To that end, firefighters and law enforcement officers in Nevada have reached out to express concern that compliance requirements associated with various federal grants will soon be too costly and burdensome. Without changes, they will be unable to meet requirements stipulated in their grants, and as a result, they may be unable to access the federal funding they have been awarded. This is not just an issue in Nevada—there is no doubt these issues are affecting first responders across the country. If left unaddressed, public safety funding would be strained at a time of extraordinary need for our communities.

In light of the economic downturn adversely affecting budgets and associated costs of pandemic response, we request that Congress include the following modifications to federal grant programs that support public safety officers.

First, for federal grants that support public safety officers, allow states and local governments to spend new or increased funding approved by Congress on cost-matching requirements. In most circumstances, federal funds cannot be applied to matching or cost-sharing requirements of other federal programs. The economic impact of the coronavirus and the need to ensure our essential personnel continue their emergency responses related to COVID-19 warrant an exception to this rule.

Second, any subsequent legislation to address the coronavirus should require grant administrators for programs supporting first responders across the Department of Justice (DOJ) and Department of Homeland Security (DHS) to review and modify, if necessary, the economic hardship waivers they have already established. Currently, while some agencies provide federal grant recipients with financial relief by offering to waive compliance with certain provisions of the grant, those waivers do not necessarily account for the rapid and unforeseen economic costs of the coronavirus pandemic. For example, some grantees must file for an economic hardship waiver when submitting their initial application and cannot retroactively apply it to a previously awarded grant. In that case, grant recipients with financial circumstances that have changed since they submitted their application would not be eligible for a waiver. Additionally, proving economic hardship often requires submitting evidence that the financial constraints have been present and consistent over several years. Many of these limitations may no longer be appropriate and, to the greatest extent possible, agencies need to amend their waiver opportunities to ensure they account for economic hardship caused by the coronavirus pandemic.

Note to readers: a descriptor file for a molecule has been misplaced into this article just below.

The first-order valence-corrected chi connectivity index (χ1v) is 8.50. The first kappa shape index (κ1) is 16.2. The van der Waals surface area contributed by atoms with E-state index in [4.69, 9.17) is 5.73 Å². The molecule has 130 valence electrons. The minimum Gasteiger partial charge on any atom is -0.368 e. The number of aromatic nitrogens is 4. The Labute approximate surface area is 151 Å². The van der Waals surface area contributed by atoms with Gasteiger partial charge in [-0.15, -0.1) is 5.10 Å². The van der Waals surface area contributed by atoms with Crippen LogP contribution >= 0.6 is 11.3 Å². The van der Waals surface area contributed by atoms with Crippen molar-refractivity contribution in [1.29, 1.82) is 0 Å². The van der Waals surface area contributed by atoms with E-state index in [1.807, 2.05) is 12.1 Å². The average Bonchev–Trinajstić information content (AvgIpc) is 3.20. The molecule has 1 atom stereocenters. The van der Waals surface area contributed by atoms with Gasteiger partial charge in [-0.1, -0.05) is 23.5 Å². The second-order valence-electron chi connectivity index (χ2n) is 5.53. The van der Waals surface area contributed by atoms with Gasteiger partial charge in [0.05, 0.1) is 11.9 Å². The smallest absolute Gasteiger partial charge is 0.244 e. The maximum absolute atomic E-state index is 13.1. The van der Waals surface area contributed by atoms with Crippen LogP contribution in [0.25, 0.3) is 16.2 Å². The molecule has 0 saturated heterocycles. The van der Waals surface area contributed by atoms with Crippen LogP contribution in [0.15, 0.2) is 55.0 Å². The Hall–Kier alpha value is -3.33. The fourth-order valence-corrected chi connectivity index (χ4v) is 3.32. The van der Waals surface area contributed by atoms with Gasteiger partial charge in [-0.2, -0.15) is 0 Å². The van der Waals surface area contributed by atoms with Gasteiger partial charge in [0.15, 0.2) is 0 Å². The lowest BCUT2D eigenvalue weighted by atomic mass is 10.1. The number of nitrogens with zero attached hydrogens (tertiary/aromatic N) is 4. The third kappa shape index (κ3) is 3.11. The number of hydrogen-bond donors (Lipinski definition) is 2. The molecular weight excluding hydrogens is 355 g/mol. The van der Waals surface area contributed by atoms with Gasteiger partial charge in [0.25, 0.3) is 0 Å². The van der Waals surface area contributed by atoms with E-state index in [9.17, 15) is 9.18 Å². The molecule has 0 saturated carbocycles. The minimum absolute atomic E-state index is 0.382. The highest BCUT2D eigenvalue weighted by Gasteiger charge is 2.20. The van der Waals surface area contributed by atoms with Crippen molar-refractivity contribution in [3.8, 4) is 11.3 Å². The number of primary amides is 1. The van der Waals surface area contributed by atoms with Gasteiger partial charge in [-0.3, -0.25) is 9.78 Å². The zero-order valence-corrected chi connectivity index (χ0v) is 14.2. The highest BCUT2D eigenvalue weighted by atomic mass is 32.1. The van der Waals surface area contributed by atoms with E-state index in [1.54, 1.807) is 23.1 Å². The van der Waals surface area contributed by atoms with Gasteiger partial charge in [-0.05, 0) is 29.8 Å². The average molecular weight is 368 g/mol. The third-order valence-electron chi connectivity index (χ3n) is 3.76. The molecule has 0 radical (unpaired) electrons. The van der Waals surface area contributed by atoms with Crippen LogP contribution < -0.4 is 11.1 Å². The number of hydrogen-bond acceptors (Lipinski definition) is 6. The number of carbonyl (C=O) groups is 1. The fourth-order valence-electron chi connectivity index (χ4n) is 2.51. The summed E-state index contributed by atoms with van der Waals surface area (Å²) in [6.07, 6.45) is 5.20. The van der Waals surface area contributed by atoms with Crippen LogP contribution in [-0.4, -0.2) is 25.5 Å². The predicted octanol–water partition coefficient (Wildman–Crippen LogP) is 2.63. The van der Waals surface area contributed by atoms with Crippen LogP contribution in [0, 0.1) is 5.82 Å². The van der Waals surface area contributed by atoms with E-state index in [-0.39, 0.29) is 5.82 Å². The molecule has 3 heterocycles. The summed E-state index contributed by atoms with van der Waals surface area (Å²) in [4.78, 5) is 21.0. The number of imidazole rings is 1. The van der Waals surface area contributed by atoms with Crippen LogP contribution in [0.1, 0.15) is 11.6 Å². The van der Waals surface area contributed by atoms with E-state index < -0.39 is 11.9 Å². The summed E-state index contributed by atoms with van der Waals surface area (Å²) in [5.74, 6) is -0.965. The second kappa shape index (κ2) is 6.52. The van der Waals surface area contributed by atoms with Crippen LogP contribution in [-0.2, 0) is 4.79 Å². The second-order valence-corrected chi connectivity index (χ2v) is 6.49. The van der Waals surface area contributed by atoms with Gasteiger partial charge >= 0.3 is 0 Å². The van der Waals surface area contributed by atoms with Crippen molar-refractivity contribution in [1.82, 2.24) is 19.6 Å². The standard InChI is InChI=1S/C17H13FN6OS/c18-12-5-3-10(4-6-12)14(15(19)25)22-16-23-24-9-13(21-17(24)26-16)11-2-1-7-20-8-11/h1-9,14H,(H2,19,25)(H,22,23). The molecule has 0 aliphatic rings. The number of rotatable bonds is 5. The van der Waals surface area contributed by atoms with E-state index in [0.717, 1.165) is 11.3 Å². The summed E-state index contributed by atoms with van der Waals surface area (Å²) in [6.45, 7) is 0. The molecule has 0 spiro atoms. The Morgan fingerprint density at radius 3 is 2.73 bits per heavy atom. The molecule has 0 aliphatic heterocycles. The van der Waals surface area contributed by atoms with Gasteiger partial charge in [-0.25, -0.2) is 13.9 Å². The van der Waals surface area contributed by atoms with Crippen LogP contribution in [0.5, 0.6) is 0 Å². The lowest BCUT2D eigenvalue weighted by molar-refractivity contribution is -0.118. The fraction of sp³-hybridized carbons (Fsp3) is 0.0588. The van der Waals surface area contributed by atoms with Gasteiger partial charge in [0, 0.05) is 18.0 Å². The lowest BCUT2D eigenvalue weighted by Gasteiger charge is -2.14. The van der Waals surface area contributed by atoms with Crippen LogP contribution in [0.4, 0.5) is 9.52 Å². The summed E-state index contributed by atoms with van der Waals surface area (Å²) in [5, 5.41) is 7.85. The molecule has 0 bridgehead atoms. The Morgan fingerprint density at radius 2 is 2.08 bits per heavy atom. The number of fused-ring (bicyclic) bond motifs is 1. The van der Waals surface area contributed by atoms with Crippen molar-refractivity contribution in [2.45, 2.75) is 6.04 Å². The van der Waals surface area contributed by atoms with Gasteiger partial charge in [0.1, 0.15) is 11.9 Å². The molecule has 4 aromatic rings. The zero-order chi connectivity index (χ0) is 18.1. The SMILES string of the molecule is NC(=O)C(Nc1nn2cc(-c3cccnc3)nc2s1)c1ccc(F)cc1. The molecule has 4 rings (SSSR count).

By implementing the changes outlined above, Congress can build on measures the administration is already taking to provide flexibility for grants in the wake of the coronavirus. On March 19, 2020, the Office of Management and Budget (OMB) issued a memorandum on grants to federal agencies in response to the crisis. The memorandum approves administrative actions, such as extending application deadlines and extension of reporting deadlines. There are also changes in this memorandum which would allow agencies to extend financial flexibilities, such as “Allowability of Costs not Normally Chargeable to Awards,” and “Allowability of salaries and other project activities.” It is encouraging to see the administration working to provide flexibility to federal grant recipients. Importantly though, the exceptions outlined by OMB are limited and will be reassessed on June 17, 2020. Congress needs to pass legislation to establish consistent, long-term flexibility for first responders fulfilling federal grant requirements.

With increasing costs due to the COVID-19 crisis demanding more of state and local budgets, public safety departments across the country are facing an overwhelming workload and insufficient funding. Implementing these changes will allow first responders to continue accessing critical resources so they can focus on their vital role of protecting Americans from the coronavirus pandemic and keeping their communities safe.